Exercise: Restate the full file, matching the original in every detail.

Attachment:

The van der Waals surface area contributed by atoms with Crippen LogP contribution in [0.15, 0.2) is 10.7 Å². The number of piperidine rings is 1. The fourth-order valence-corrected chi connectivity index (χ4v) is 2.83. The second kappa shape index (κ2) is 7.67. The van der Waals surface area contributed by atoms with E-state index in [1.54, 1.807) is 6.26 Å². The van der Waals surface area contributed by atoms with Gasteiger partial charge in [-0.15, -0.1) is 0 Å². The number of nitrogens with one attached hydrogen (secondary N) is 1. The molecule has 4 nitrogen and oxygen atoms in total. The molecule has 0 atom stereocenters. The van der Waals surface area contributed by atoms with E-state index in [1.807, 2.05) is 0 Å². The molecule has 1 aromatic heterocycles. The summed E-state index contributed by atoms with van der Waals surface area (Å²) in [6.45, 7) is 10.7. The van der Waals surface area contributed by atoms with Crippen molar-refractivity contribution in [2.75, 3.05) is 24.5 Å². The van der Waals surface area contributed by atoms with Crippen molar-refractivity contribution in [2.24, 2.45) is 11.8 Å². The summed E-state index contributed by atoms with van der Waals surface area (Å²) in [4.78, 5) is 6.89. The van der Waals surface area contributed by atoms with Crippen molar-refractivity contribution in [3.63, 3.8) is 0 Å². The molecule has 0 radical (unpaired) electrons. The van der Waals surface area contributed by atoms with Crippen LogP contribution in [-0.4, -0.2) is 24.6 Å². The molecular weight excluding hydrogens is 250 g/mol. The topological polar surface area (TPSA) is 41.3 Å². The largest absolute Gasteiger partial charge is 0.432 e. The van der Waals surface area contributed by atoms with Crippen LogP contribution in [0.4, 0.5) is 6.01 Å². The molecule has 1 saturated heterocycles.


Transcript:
The van der Waals surface area contributed by atoms with Crippen LogP contribution in [0.15, 0.2) is 10.7 Å². The number of piperidine rings is 1. The fourth-order valence-corrected chi connectivity index (χ4v) is 2.83. The second kappa shape index (κ2) is 7.67. The van der Waals surface area contributed by atoms with E-state index in [1.54, 1.807) is 6.26 Å². The van der Waals surface area contributed by atoms with Gasteiger partial charge in [-0.15, -0.1) is 0 Å². The number of nitrogens with one attached hydrogen (secondary N) is 1. The molecule has 4 nitrogen and oxygen atoms in total. The molecule has 0 atom stereocenters. The van der Waals surface area contributed by atoms with E-state index in [1.807, 2.05) is 0 Å². The molecule has 1 aromatic heterocycles. The summed E-state index contributed by atoms with van der Waals surface area (Å²) in [6.45, 7) is 10.7. The van der Waals surface area contributed by atoms with Crippen molar-refractivity contribution in [2.75, 3.05) is 24.5 Å². The van der Waals surface area contributed by atoms with Crippen molar-refractivity contribution in [2.24, 2.45) is 11.8 Å². The summed E-state index contributed by atoms with van der Waals surface area (Å²) in [4.78, 5) is 6.89. The van der Waals surface area contributed by atoms with Crippen molar-refractivity contribution in [3.63, 3.8) is 0 Å². The molecule has 0 radical (unpaired) electrons. The van der Waals surface area contributed by atoms with Crippen LogP contribution in [-0.4, -0.2) is 24.6 Å². The molecular weight excluding hydrogens is 250 g/mol. The topological polar surface area (TPSA) is 41.3 Å². The largest absolute Gasteiger partial charge is 0.432 e. The van der Waals surface area contributed by atoms with Crippen LogP contribution in [0.4, 0.5) is 6.01 Å². The molecule has 1 saturated heterocycles.